IDF identifies Hezbollah outpost on border disguised as environmental NGO
Israel Defense Forces (IDF) has identified a Hezbollah terror outpost located at its northern border disguised as an environmental NGO, an army senior official said on Monday.
The position is situated in the southern Lebanese village of El Adeise next to the Israeli village of Misgav Am, the official from the IDF’s Northern Command said.
Whilst the outpost is seemingly owned by Lebanese environmental civil organization known as "Green Without Borders", the IDF official explained that it is being used surreptitiously by Hezbollah members as a way of spying and monitoring activity on the Israeli side of the border. It has no link to environmental matters.
"This is not a voluntary governmental organization, not a green organization that preserves forests, but a Hezbollah organization that provides cover stories for the establishment of observation posts and activity on the border,” the commander said.
Hezbollah operatives disguise their real identities by wearing civilian clothes.
The Israeli commander declared the activity a violation UN resolution 1701, adopted at the end of the Lebanon War in 2006, which he explained forbids any military activity south of the Litani river in Lebanon, except for the Lebanese Armed Forces.
In 2017, Israel reportedly identified 5 such positions used for Hezbollah's intelligence and reconnaissance efforts, while an additional position was just revealed according to the IDF press release on Monday.
"The Hezbollah terror organization regularly violates this resolution, as it patrols along the Blue Line carrying arms, observing Israeli territory and establishing military infrastructure near the border, all under the cover of a fictitious environmental conservation association," the press release stated, adding that Hezbollah "establishes its military capabilities Shiite villages in southern Lebanon."
The Israeli commander urged the United Nations Interim Force in Lebanon (UNIFIL) to fulfill its mandate by taking urgent action to survey and dismantle the post.
However, the press release explained that Hezbollah is preventing the UN peacekeepers from doing their inspection task because it fraudulently claims that the property is privately owned.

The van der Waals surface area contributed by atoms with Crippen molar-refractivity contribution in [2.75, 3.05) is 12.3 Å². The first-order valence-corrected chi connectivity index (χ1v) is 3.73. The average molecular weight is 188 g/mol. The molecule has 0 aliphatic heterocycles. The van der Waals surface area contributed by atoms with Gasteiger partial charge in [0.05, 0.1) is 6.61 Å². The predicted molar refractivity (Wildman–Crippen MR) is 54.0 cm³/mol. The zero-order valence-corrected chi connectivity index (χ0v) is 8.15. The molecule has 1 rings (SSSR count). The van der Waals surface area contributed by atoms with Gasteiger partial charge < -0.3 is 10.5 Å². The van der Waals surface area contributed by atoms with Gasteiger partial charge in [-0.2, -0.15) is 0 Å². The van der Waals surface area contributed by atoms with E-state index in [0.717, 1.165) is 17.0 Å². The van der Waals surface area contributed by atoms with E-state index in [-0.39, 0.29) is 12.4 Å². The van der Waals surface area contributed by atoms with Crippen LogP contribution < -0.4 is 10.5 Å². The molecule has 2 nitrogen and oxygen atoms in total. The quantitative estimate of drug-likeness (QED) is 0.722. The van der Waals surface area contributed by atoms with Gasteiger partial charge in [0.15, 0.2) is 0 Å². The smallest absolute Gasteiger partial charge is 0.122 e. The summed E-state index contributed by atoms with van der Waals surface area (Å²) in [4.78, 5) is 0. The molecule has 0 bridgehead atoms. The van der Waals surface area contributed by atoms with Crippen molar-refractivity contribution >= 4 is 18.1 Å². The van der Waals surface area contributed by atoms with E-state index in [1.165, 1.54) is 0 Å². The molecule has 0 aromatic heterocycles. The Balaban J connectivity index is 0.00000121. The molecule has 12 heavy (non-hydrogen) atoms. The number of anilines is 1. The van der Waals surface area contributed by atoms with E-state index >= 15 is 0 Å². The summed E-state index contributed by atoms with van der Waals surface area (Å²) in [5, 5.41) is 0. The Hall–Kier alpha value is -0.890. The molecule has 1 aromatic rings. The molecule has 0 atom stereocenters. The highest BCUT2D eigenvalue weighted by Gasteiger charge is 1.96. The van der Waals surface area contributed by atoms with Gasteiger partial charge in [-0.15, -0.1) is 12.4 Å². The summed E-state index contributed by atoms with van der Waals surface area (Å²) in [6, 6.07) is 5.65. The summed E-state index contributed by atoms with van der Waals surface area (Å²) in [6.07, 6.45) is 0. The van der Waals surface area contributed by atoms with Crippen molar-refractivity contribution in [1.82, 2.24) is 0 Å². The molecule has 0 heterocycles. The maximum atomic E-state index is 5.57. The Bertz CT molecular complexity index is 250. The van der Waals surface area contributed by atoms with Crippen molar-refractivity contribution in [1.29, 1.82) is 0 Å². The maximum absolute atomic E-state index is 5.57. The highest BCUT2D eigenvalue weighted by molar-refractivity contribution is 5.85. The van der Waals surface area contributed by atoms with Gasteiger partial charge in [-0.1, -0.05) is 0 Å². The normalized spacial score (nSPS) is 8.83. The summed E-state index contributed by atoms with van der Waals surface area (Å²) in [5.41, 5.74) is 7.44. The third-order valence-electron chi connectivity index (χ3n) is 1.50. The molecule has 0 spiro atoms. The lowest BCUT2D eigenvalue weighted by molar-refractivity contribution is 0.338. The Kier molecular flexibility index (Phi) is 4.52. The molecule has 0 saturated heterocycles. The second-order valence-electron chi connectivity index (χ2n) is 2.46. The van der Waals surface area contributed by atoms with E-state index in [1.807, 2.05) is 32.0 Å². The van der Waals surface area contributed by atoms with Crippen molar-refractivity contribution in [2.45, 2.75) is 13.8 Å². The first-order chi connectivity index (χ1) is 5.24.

First set up in 1978, UNIFIL was beefed up after the 2006 Lebanon War, tasked with guaranteeing a ceasefire and Israeli withdrawal from a demilitarized zone on the border.
In August of this year, the mandate for the peacekeeping force was renewed between Lebanon in case of another war between Lebanon and Israel. At the time, the US demanded better enforcement of the UN arms embargo against Hezbollah.
UNIFIL now has 10,500 troops on the ground monitoring the ceasefire and helping the Lebanese government secure its borders.
The IDF commander reiterated Israel’s commitment to the cessation of hostility in the region but explained that a terror outpost is something that cannot be tolerated.
The border between Israel and Lebanon has remained relatively quiet since the 2006 war -- when Israel retaliated for a cross-border raid in which Hezbollah captured two Israeli soldiers and killed three -- which both sides attribute to deterrence.
During the conflict Hezbollah fired thousands of rockets into northern Israel, which carried out devastating strikes across Lebanon.
Israel estimates that Hezbollah now has between 100,000 and 150,000 rockets in its arsenal.
According to an IDF officer cited by Jerusalem Post, a new war with Hezbollah would mean fighting the paramilitary group on four different levels at the same time; underground, on land, in the air and online.
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